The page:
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Variable names

Perl has three data structures: scalars, arrays of scalars, and associative arrays of scalars, known as ``hashes''. Normal arrays are indexed by number, starting with 0. (Negative subscripts count from the end.) Hash arrays are indexed by string.

Values are usually referred to by name (or through a named reference). The first character of the name tells you to what sort of data structure it refers. The rest of the name tells you the particular value to which it refers. Most often, it consists of a single identifier, that is, a string beginning with a letter or underscore, and containing letters, underscores, and digits. In some cases, it may be a chain of identifiers, separated by :: (or by ', but that's deprecated); all but the last are interpreted as names of packages, to locate the namespace in which to look up the final identifier (see Packages for details). It's possible to substitute for a simple identifier an expression which produces a reference to the value at runtime; this is described in more detail below, and in the perlref manpage.

There are also special variables whose names don't follow these rules, so that they don't accidentally collide with one of your normal variables. Strings which match parenthesized parts of a regular expression are saved under names containing only digits after the $ (see the perlop manpage and the perlre manpage). In addition, several special variables which provide windows into the inner working of Perl have names containing punctuation characters (see the perlvar manpage).

Scalar values are always named with '$', even when referring to a scalar that is part of an array. It works like the English word ``the''. Thus we have:

    $days               # the simple scalar value "days"
    $days[28]           # the 29th element of array @days
    $days{'Feb'}        # the 'Feb' value from hash %days
    $#days              # the last index of array @days

but entire arrays or array slices are denoted by '@', which works much like the word ``these'' or ``those'':

    @days               # ($days[0], $days[1],... $days[n])
    @days[3,4,5]        # same as @days[3..5]
    @days{'a','c'}      # same as ($days{'a'},$days{'c'})

and entire hashes are denoted by '%':

    %days               # (key1, val1, key2, val2 ...)

In addition, subroutines are named with an initial '&', though this is optional when it's otherwise unambiguous (just as ``do'' is often redundant in English). Symbol table entries can be named with an initial '*', but you don't really care about that yet.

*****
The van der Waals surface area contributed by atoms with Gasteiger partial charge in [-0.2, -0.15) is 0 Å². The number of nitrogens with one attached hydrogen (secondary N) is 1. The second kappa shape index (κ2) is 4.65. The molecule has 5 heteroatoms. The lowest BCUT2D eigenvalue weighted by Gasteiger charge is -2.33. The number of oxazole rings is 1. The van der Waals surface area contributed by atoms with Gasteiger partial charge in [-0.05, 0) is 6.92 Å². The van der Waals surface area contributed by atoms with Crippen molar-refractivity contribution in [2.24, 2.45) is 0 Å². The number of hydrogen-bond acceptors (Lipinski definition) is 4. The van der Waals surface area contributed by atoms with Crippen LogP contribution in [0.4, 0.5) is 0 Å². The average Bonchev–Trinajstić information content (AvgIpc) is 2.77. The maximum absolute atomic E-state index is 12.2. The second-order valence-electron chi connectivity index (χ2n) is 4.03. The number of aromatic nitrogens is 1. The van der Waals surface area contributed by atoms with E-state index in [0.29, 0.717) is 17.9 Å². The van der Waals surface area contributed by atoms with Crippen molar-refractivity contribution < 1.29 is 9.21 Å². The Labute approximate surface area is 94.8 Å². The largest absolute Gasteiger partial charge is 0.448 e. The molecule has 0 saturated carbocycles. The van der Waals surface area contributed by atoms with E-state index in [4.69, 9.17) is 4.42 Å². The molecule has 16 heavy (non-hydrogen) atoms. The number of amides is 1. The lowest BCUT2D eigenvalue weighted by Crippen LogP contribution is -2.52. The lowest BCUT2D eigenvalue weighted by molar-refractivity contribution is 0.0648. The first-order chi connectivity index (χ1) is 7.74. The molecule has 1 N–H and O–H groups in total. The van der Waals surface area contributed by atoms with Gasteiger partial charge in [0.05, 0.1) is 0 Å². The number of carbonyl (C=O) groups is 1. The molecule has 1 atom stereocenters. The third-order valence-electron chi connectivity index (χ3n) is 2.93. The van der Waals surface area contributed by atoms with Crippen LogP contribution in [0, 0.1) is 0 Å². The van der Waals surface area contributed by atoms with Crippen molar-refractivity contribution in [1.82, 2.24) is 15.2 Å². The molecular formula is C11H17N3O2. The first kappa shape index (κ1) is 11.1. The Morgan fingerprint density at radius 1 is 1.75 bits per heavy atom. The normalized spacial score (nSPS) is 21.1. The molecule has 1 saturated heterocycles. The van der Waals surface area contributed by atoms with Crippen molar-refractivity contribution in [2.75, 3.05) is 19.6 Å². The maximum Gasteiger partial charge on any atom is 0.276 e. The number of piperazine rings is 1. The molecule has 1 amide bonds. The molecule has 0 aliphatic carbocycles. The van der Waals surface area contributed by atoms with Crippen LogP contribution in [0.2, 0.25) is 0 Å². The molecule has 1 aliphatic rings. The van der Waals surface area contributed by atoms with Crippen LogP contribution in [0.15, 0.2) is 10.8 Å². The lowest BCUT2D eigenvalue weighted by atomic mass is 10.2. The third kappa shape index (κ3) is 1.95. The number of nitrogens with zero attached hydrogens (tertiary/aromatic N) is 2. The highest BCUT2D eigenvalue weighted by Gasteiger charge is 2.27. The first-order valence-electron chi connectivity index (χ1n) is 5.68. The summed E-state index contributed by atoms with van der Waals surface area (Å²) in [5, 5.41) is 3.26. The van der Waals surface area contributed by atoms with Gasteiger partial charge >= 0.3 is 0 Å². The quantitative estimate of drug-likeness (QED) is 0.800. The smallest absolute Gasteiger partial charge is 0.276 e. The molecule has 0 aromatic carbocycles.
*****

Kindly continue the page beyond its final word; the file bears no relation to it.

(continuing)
Every variable type has its own namespace. You can, without fear of conflict, use the same name for a scalar variable, an array, or a hash (or, for that matter, a filehandle, a subroutine name, or a label). This means that $foo and @foo are two different variables. It also means that $foo[1] is a part of @foo, not a part of $foo. This may seem a bit weird, but that's okay, because it is weird.

Because variable and array references always start with '$', '@', or '%', the ``reserved'' words aren't in fact reserved with respect to variable names. (They ARE reserved with respect to labels and filehandles, however, which don't have an initial special character. You can't have a filehandle named ``log'', for instance. Hint: you could say open(LOG,'logfile') rather than open(log,'logfile'). Using uppercase filehandles also improves readability and protects you from conflict with future reserved words.) Case IS significant--``FOO'', ``Foo'', and ``foo'' are all different names. Names that start with a letter or underscore may also contain digits and underscores.

It is possible to replace such an alphanumeric name with an expression that returns a reference to an object of that type. For a description of this, see the perlref manpage.

Names that start with a digit may contain only more digits. Names which do not start with a letter, underscore, or digit are limited to one character, e.g., $% or $$. (Most of these one character names have a predefined significance to Perl. For instance, $$ is the current process id.)

Source: Perl data types
Copyright: Larry Wall, et al.
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